Recovering swiftly from that mighty stroke.

Ne’er was a fiercer challenge in this world;

What ensued surpassed all the duels of old.

For Rinaldo unstrapped his shield, and hurled

It to the ground, and then tightened his hold

On Fusberta, and round his head he whirled

That mighty sword, in both hands, to unfold

A vicious blow, striking hard at Orlando,

Dealing a shock to the forehead of his foe.

The Count could barely withstand its force,

His arms hung down loosely at his side.

He banged his head on the rump of his horse,

And then swayed back and forth, as he did ride,

Well-nigh sliding from the steed, in its course.

His sudden lack of strength he failed to hide.

Little kept the Count from falling to the field,

Stunned as he was; though not about to yield.

For like the knight he was, of sovereign strength,

He roused swiftly from his pain and distress,

And, gazing at Durindana, at length

Cried: ‘The blade is mine, and endless success

It brought me, by the fount, where a tenth

Of my Saracen foes, twas little less

I despatched at each blow; or I’m deranged,

And tis for some other sword exchanged.

I must trial the blade.’ Then he looked around,

And discovered a block of solid marble,

And split it, from its summit to the ground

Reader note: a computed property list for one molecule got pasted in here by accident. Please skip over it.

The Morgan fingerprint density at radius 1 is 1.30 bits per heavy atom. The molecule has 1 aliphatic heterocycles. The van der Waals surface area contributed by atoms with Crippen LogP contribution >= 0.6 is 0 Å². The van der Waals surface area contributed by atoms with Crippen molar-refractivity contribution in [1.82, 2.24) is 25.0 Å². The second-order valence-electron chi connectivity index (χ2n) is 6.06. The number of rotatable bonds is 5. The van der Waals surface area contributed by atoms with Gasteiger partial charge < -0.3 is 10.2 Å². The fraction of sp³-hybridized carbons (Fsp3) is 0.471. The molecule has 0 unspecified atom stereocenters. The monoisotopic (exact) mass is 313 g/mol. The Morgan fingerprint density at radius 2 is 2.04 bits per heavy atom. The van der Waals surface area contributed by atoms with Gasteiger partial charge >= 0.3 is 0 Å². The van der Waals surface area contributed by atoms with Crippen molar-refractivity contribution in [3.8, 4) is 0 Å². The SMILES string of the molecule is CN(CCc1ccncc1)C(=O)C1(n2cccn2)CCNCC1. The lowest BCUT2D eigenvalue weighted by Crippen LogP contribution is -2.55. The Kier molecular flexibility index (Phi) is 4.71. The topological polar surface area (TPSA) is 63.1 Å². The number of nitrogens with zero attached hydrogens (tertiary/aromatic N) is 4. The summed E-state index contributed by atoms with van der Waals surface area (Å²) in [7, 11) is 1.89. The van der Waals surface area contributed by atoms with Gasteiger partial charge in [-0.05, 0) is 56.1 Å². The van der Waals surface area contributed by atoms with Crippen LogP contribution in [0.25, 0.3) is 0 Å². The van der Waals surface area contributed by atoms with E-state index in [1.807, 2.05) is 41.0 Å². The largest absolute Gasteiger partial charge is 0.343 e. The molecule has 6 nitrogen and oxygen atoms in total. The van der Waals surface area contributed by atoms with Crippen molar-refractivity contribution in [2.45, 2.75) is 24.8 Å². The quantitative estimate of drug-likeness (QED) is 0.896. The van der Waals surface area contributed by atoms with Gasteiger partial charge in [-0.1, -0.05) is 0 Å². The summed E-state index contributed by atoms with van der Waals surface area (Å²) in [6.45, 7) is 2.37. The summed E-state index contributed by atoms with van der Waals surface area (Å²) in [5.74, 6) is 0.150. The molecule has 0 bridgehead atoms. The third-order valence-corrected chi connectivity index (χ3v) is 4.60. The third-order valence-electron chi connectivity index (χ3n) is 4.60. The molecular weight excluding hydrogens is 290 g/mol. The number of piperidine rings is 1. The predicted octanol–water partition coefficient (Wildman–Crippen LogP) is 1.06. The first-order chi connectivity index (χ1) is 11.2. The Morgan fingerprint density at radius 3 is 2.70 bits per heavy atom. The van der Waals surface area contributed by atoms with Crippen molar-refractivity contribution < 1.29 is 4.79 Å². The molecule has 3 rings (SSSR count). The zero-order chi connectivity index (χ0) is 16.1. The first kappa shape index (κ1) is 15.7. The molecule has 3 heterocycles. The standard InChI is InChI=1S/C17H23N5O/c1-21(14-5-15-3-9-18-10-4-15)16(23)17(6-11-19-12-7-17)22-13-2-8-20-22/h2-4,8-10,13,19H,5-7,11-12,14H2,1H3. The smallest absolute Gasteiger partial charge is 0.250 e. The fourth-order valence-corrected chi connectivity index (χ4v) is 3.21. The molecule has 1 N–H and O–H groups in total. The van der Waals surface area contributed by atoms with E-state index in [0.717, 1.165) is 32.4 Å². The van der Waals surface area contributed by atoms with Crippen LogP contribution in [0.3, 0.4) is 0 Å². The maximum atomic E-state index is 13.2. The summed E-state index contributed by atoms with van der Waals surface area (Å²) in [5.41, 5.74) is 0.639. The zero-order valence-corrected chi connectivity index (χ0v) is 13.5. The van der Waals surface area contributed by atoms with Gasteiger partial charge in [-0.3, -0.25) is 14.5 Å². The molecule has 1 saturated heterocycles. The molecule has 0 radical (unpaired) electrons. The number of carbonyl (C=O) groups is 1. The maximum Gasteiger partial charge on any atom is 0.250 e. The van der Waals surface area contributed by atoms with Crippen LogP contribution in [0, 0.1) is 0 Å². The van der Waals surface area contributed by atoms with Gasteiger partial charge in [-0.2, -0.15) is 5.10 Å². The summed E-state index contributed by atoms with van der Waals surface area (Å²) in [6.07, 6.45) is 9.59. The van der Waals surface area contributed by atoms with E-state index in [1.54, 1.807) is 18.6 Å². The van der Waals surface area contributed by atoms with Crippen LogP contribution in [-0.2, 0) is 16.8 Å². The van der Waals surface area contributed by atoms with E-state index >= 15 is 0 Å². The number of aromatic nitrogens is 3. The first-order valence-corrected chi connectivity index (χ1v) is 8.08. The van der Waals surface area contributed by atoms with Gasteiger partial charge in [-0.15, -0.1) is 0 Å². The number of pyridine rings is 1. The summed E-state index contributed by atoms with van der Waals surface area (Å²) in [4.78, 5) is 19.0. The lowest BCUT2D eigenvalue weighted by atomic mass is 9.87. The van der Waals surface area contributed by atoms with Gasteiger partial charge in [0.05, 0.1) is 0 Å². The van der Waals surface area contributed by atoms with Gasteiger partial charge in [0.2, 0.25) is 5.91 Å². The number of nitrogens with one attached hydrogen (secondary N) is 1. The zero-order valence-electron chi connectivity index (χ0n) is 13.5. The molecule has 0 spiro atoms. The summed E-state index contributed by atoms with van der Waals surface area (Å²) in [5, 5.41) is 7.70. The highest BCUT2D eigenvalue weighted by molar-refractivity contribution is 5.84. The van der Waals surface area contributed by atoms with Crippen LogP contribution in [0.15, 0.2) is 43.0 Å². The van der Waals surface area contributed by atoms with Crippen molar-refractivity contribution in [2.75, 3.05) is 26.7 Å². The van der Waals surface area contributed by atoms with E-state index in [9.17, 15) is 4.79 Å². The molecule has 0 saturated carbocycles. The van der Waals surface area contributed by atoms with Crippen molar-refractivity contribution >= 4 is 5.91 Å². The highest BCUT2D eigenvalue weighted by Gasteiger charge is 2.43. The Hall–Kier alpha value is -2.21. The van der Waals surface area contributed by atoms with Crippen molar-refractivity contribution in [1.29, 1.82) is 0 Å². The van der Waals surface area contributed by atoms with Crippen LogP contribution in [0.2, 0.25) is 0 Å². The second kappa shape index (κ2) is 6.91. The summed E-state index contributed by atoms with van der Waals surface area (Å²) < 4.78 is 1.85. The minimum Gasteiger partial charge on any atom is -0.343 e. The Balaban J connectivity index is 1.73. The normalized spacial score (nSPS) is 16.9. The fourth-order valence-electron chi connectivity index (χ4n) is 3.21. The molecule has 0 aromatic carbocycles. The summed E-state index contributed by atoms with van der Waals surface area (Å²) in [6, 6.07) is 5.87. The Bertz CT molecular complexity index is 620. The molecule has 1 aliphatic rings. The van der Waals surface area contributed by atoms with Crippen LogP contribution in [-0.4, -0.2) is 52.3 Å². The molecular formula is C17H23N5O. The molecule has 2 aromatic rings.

Or well-nigh, as he leant from the saddle.

He turned to Rinaldo; fresh strength he found,

His eyes aflame, as, he sped to battle,

A dragon breathing fire, set to engage,

Whirling his sword, grinding his teeth in rage.

O Our God in Heaven, O Virgin Queen,

Defend Rinaldo from that mighty blow!

More vicious than aught our age has seen,

It might had laid a diamond mountain low.

Durindana’s gleaming steel was ever keen,

Armour held no truce with it, as we know,

But the Lord wished to save Amone’s son,

And twas but the flat of the blade he won.

Were it the edge, twould have sliced him in two,

Down to the saddle, and his mail worth naught;

He’d have died there and then. The blow was true,

For Orlando his cousin’s death had sought.

There was danger still; he was stunned anew,

The force of it his helmet’s crown had caught,

And the shock of it bruised the head below,

So that from ears and mouth the blood did flow.

Book I: Canto XXVIII: 27-28: Angelica intervenes to save Rinaldo

All who stood there, gazing on, raised a cry,

At the sheer power unleashed, in that stroke;

E’en fierce Marfisa had a tear in her eye,

Thinking him lost. While, ere the prince awoke,

Orlando swung again, his sword on high,